In October Sky by Homer Hickam, what does "Auk" stand for?

Expert Answers

An illustration of the letter 'A' in a speech bubbles

As Homer tries to build his prototype rocket, he gives it the nickname Auk 1. This is a humorous nickname in the context of the story, namely because of the boys’ eventual success. He gets Mr. Bykovski to held him solder together the pieces of the rocket to make a homemade version of Sputnik. When the rocket is finished, Homer dubs it the Auk.

The Auk is a flightless, extinct bird, indicating Homer’s doubt that the rocket would be successful and fly. However, he was very pleased with the end result. Ironically, the Auk has some limited success and the boys’ passion is truly ignited, leading them to have much success and eventually launching them to stardom and careers in science and technology in the future.

Approved by eNotes Editorial Team
An illustration of the letter 'A' in a speech bubbles

In Homer Hickman's October Sky, a group of young boys in a small mining town have decided that they are determined to build a rocket. Luckily, this small mining town has a resident, Mr. Bykovski, who is a genius that can build rockets in his home.

One day, one of the boys, Homer, who is a part of the rocket club, Bear Creek Missile Agency, goes Mr. Bykovski's house to ask him to help him build a miniature rocket. Mr. Bykovski agrees to help solder the pieces of the tiny rocket together. The result of this first rocket is the first of many attempts from the Bear Creek Missile Agency to launch their rockets.

Homer ironically names the rocket "Auk 1". An Auk is a now-extinct flightless bird. Naming the rocket Auk certainly reflects the boys' hesitation that the rocket will actually launch and also reflects their ironic sense of humor.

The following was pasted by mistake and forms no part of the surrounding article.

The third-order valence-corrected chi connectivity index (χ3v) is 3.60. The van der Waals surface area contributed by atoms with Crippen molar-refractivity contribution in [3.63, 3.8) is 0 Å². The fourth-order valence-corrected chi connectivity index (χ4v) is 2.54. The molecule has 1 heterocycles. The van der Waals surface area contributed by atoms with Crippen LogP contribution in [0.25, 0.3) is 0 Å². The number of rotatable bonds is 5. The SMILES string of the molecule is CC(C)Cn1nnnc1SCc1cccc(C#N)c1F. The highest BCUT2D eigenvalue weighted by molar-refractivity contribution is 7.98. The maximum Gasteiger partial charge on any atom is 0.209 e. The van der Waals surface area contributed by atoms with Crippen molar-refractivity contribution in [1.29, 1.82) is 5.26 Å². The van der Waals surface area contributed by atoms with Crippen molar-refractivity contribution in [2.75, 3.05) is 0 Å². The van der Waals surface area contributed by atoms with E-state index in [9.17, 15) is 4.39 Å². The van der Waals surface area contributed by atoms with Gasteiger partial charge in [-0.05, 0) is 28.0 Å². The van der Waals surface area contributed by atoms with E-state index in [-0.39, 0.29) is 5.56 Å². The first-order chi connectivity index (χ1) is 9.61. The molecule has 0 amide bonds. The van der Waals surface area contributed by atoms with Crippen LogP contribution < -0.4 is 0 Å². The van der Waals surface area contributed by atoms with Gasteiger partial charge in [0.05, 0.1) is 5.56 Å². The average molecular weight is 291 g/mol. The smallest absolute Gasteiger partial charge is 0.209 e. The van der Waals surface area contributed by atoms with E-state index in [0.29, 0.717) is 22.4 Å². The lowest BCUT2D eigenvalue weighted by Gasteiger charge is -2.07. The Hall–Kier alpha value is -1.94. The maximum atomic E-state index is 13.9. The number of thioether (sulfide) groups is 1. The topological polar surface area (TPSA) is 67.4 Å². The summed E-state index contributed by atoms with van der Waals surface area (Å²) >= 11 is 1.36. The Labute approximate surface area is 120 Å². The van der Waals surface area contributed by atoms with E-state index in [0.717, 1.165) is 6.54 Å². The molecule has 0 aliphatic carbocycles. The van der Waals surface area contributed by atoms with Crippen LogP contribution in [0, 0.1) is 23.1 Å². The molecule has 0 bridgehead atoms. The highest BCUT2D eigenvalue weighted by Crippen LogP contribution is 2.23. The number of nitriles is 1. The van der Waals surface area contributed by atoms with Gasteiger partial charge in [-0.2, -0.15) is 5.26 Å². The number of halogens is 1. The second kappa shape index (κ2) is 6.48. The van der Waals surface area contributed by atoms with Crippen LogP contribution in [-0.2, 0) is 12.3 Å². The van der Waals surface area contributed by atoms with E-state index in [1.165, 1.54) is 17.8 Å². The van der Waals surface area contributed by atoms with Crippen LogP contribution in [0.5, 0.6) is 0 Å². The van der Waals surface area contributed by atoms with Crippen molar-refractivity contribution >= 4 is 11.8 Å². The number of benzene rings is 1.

Approved by eNotes Editorial Team
An illustration of the letter 'A' in a speech bubbles

In chapter 6, Homer goes round to Mr. Bykovski's house to see if he can help him build a rocket. Homer wants to create his own mini-Sputnik by welding a washer to a metal tube. Mr. Bykovski knows better, however, and suggests soldering the two together instead of welding them. He agrees to do the soldering work himself and tells Homer that he'll have his rocket ready for him the next day.

When Homer returns the following night, Mr. Bykovski presents him, as promised, with his rocket. Homer's pretty pleased at Mr. Bykovski's handiwork: a long, soldered tube with a wooden cone for a head. He decides to christen his new rocket "Auk 1." An auk was a flightless bird that became extinct—rather like the dodo—precisely because it couldn't fly.

Calling his new rocket by that name indicates that, although he's pleased with it, Homer doesn't have particularly high hopes that it will get off the ground. At the same time, the name of the rocket's also designed to give the impression that building rockets isn't a complete waste of time, and it is actually making Homer much smarter. After all, it's fair to say that not too many people in Coalwood actually know what an auk is, and so perhaps Homer thinks that the local townsfolk will be impressed by his unusual knowledge.

Approved by eNotes Editorial Team
An illustration of the letter 'A' in a speech bubbles

October Sky (originally titled Rocket Boys) a story about a boy who, despite growing up in a small mining town, develops an interest in rocketry. Sonny, the main character, founds the Bear Creek Missile Agency (BCMA), a club in which he and some friends attempt to build rockets using various fuels. Their first rocket was titled Auk 1, and it was powered by black powder; all of their subsequent rockets also bore the name "Auk." This name was ironic because an Auk was a seabird that was unable to fly. Moreover, Auks have been extinct since the 19th century. Much like the bird, Auk 1 was not particularly successful at flying; it barely flew six feet before crashing. This did not deter the boys from their quest, however; the "Rocket Boys" ultimately launched 35 rockets.

Approved by eNotes Editorial Team

We’ll help your grades soar

Start your 48-hour free trial and unlock all the summaries, Q&A, and analyses you need to get better grades now.

  • 30,000+ book summaries
  • 20% study tools discount
  • Ad-free content
  • PDF downloads
  • 300,000+ answers
  • 5-star customer support
Start your 48-Hour Free Trial